The downfall of Twitter, the rise of Hive, and Gen Z voters
Our curated picks of the top sounds on TikTok
We Cannot Escape Look, this sound isn’t new but it is going strong. Perhaps because it is so niche— you need to be quite literally squashed in without escape. Think about that one desk you dare not open. That’s the energy.
WFH Attire A sound for the remote-work girlies. There are just so many fashion choices for Zoom.
What Is That Melody? Have you ever heard something and become immediately obsessed? This is the sound for that. It doesn’t have to be a song, it could be a phrase or an idea. There’s a lot you can do with this.
This sound pairs with Oscar, from The Office, chaotically dancing. It’s a sound (and image) for sheer vibes, just celebratory goodness. Booktok, in particular, has been using the sound to showcase their favorite fictional tropes.
Fetterman didn’t just win the senate race in Pennsylvania, he also won on TikTok. The video is simply fun! Bonus points for the puke emoji.
Issues that are at the forefront of online discourse— Twitter.
Social media is not the domain of engineers alone. But based on Elon Musk’s ‘hardcore’ ultimatum to Twitter staff, you’d think the sole value of a site rests solely on engineers.
Engineering is why we have Twitter, the site, but it isn’t the sum total of Twitter the product or social engine. It isn’t just that designers deserve more credit, Twitter’s revenue is based on social capital— the ability of the site to expose millions of users to the stream-of-consciousness musings of celebrities, journalists, thought leaders, and people with anime pfp’s.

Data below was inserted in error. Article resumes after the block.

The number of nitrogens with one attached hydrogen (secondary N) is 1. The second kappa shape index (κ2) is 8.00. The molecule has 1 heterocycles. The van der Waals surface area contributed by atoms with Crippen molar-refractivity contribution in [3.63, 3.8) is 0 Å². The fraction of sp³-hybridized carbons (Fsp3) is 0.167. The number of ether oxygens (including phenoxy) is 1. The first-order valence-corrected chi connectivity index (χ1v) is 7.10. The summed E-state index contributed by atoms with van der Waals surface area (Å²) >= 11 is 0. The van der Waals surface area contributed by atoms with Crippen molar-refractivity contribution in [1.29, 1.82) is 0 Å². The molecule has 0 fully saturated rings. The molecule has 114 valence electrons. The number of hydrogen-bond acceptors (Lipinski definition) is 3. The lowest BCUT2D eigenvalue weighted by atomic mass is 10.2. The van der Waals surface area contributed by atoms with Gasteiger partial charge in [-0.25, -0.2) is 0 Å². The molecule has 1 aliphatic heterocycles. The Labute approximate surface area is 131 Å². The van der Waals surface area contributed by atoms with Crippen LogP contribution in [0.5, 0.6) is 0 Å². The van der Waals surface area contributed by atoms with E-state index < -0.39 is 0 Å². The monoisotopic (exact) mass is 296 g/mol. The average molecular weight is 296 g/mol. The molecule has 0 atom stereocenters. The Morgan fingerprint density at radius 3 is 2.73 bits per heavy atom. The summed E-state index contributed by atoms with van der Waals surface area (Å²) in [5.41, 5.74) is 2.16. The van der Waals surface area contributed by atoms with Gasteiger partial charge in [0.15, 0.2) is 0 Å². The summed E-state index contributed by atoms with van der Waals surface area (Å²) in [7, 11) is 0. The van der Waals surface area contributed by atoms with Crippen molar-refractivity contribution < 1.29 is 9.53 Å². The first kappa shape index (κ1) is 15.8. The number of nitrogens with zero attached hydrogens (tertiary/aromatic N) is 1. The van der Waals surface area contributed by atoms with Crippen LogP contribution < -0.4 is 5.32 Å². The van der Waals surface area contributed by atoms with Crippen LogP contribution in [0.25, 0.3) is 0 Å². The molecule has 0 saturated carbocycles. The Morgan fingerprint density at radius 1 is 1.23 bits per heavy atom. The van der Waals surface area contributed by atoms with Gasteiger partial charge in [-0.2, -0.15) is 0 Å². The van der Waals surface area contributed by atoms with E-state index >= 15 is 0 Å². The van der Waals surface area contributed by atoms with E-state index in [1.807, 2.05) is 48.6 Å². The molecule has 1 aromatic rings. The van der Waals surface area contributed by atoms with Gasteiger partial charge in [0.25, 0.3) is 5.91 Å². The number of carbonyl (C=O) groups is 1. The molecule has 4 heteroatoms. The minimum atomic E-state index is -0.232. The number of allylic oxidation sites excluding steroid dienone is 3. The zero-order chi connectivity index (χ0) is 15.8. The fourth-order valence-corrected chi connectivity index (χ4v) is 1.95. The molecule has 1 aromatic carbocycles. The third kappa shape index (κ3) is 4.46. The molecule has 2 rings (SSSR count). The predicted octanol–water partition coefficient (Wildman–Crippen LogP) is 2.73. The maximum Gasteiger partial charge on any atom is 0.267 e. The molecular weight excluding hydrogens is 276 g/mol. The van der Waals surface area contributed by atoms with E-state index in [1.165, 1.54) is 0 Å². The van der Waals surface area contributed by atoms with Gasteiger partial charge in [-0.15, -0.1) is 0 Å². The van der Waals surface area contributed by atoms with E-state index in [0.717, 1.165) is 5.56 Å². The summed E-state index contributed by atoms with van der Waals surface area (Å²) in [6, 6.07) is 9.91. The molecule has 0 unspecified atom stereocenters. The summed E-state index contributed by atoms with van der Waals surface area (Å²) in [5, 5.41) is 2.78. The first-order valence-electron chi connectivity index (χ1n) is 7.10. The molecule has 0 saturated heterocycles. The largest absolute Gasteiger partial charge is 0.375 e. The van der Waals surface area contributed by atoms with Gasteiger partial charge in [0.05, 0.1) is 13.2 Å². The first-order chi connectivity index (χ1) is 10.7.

Access to the culture of Twitter is a key component of its user appeal. Our cultural zeitgeist, even our vocabulary, has been shaped by this app. It’s a user platform, a social site, as much as it is a broadcaster. As such, it isn’t enough to just keep the channel on, no matter what Elon thinks, Twitter has to retain its relevancy as a cultural vehicle. This cultural relevancy, just to note, has been built upon Black thought.
As professionals in social media, we’re reflecting on what’s happening at Twitter. It isn’t our first time seeing a social media platform fall (there’s a reason we’re not running MySpace campaigns, after all). But this is a platform that has been at the heart of digital organizing movements, a platform where 33% of all US tweets were political. We’re anxious to see where Twitter users go, and if replacing Twitter is even worth it at all.
Hot topics from across the internet
Twitter users consider moving platforms but where to is still unclear. Mastodon has seen some new users but there are criticisms that the platform is ‘siloed.’ HIVE Social is also picking up steam.
Cancel culture continues to be a marketing tool at least if you look at Dave Chapelle— who, on SNL, decided transphobia isn’t enough, he’d also like to pepper his stand-up with the perpetuation of anti-semitic tropes.
Jeff Bezos, full-time villain and part-time space guy, promises to give much of his wealth away but ‘within his lifetime’ so don’t worry, mega-yachts are still on the table.
It isn’t just Gen-Z turnout that took some pundits by surprise (the common “wisdom” held young voters would not show up) Gen-Z, compared to previous generations of young voters, is overwhelmingly left-wing. In Pennsylvania’s senate race, they voted for Fetterman by a 46-point margin.
Naturally, we’re pretty excited to see Gen-Z have such a powerful impact on this election. As we look out to 2024, the Gen-Z portion of our electorate will be even larger, and it will be even more key to reach these voters where they’re at— both online and with boldly progressive policies.